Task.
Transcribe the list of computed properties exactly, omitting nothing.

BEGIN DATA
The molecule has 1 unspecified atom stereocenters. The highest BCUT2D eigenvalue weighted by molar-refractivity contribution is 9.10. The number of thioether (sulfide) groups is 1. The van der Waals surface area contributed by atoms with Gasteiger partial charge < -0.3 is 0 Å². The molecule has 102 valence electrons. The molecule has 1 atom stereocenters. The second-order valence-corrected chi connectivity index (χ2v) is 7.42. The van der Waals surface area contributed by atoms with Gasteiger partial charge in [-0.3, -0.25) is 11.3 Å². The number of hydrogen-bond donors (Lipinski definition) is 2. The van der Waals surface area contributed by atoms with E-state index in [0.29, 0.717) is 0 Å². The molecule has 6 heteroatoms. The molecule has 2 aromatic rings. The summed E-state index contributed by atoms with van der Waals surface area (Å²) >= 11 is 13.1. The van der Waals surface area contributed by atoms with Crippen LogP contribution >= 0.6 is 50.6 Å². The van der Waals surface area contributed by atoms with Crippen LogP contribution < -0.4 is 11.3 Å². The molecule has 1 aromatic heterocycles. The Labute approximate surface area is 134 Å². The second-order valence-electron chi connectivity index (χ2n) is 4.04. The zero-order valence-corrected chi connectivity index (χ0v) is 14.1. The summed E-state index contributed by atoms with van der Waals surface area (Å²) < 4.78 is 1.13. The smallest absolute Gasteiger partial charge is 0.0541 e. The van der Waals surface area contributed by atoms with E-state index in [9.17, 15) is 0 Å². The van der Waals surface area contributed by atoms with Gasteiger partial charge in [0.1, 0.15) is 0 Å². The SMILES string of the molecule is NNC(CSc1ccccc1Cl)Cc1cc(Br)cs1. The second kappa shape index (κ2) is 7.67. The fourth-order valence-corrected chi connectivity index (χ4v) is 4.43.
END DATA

The molecule has 1 unspecified atom stereocenters. The highest BCUT2D eigenvalue weighted by molar-refractivity contribution is 9.10. The number of thioether (sulfide) groups is 1. The van der Waals surface area contributed by atoms with Gasteiger partial charge < -0.3 is 0 Å². The molecule has 102 valence electrons. The molecule has 1 atom stereocenters. The second-order valence-corrected chi connectivity index (χ2v) is 7.42. The van der Waals surface area contributed by atoms with Gasteiger partial charge in [-0.3, -0.25) is 11.3 Å². The number of hydrogen-bond donors (Lipinski definition) is 2. The van der Waals surface area contributed by atoms with E-state index in [0.29, 0.717) is 0 Å². The molecule has 6 heteroatoms. The molecule has 2 aromatic rings. The summed E-state index contributed by atoms with van der Waals surface area (Å²) >= 11 is 13.1. The van der Waals surface area contributed by atoms with Crippen LogP contribution >= 0.6 is 50.6 Å². The van der Waals surface area contributed by atoms with Crippen LogP contribution < -0.4 is 11.3 Å². The molecule has 1 aromatic heterocycles. The Labute approximate surface area is 134 Å². The second-order valence-electron chi connectivity index (χ2n) is 4.04. The zero-order valence-corrected chi connectivity index (χ0v) is 14.1. The summed E-state index contributed by atoms with van der Waals surface area (Å²) < 4.78 is 1.13. The smallest absolute Gasteiger partial charge is 0.0541 e. The van der Waals surface area contributed by atoms with E-state index in [9.17, 15) is 0 Å². The van der Waals surface area contributed by atoms with Gasteiger partial charge in [0.1, 0.15) is 0 Å². The SMILES string of the molecule is NNC(CSc1ccccc1Cl)Cc1cc(Br)cs1. The second kappa shape index (κ2) is 7.67. The fourth-order valence-corrected chi connectivity index (χ4v) is 4.43.